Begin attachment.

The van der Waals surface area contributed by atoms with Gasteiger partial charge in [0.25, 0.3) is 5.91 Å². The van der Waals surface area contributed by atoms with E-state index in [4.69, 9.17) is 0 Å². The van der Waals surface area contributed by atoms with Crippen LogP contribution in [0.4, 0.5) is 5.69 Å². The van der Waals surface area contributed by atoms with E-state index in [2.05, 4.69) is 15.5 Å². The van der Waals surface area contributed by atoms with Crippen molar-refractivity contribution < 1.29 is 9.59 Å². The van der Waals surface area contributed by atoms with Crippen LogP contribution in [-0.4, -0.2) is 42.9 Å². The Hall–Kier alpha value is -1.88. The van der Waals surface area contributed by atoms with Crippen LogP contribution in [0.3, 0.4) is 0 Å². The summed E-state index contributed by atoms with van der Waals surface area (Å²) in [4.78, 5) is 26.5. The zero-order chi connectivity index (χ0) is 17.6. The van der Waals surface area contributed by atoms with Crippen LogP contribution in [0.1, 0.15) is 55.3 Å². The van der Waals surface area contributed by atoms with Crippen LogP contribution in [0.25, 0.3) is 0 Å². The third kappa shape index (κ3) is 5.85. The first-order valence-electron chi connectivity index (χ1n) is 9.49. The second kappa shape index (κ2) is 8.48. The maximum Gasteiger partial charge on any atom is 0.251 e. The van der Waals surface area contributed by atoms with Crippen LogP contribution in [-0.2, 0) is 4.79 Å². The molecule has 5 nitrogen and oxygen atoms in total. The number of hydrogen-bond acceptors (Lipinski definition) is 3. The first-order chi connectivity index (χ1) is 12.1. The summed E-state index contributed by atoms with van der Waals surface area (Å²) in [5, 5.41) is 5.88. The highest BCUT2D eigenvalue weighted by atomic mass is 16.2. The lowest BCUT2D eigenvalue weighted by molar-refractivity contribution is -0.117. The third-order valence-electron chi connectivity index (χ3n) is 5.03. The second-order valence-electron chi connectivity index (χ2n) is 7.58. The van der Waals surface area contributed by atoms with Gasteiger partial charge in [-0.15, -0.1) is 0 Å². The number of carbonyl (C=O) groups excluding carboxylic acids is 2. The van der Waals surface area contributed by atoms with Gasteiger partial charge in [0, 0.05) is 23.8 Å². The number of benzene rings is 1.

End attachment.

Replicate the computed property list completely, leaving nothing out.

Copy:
The van der Waals surface area contributed by atoms with Gasteiger partial charge in [0.25, 0.3) is 5.91 Å². The van der Waals surface area contributed by atoms with E-state index in [4.69, 9.17) is 0 Å². The van der Waals surface area contributed by atoms with Crippen LogP contribution in [0.4, 0.5) is 5.69 Å². The van der Waals surface area contributed by atoms with E-state index in [2.05, 4.69) is 15.5 Å². The van der Waals surface area contributed by atoms with Crippen molar-refractivity contribution < 1.29 is 9.59 Å². The van der Waals surface area contributed by atoms with Crippen LogP contribution in [-0.4, -0.2) is 42.9 Å². The Hall–Kier alpha value is -1.88. The van der Waals surface area contributed by atoms with Crippen LogP contribution in [0.3, 0.4) is 0 Å². The summed E-state index contributed by atoms with van der Waals surface area (Å²) in [4.78, 5) is 26.5. The zero-order chi connectivity index (χ0) is 17.6. The van der Waals surface area contributed by atoms with Crippen LogP contribution in [0.1, 0.15) is 55.3 Å². The van der Waals surface area contributed by atoms with Crippen LogP contribution in [0.25, 0.3) is 0 Å². The third kappa shape index (κ3) is 5.85. The first-order valence-electron chi connectivity index (χ1n) is 9.49. The second kappa shape index (κ2) is 8.48. The maximum Gasteiger partial charge on any atom is 0.251 e. The van der Waals surface area contributed by atoms with Crippen LogP contribution in [-0.2, 0) is 4.79 Å². The molecule has 5 nitrogen and oxygen atoms in total. The number of hydrogen-bond acceptors (Lipinski definition) is 3. The first-order chi connectivity index (χ1) is 12.1. The summed E-state index contributed by atoms with van der Waals surface area (Å²) in [5, 5.41) is 5.88. The highest BCUT2D eigenvalue weighted by atomic mass is 16.2. The lowest BCUT2D eigenvalue weighted by molar-refractivity contribution is -0.117. The third-order valence-electron chi connectivity index (χ3n) is 5.03. The second-order valence-electron chi connectivity index (χ2n) is 7.58. The van der Waals surface area contributed by atoms with Gasteiger partial charge in [-0.15, -0.1) is 0 Å². The number of carbonyl (C=O) groups excluding carboxylic acids is 2. The van der Waals surface area contributed by atoms with Gasteiger partial charge in [0, 0.05) is 23.8 Å². The number of benzene rings is 1.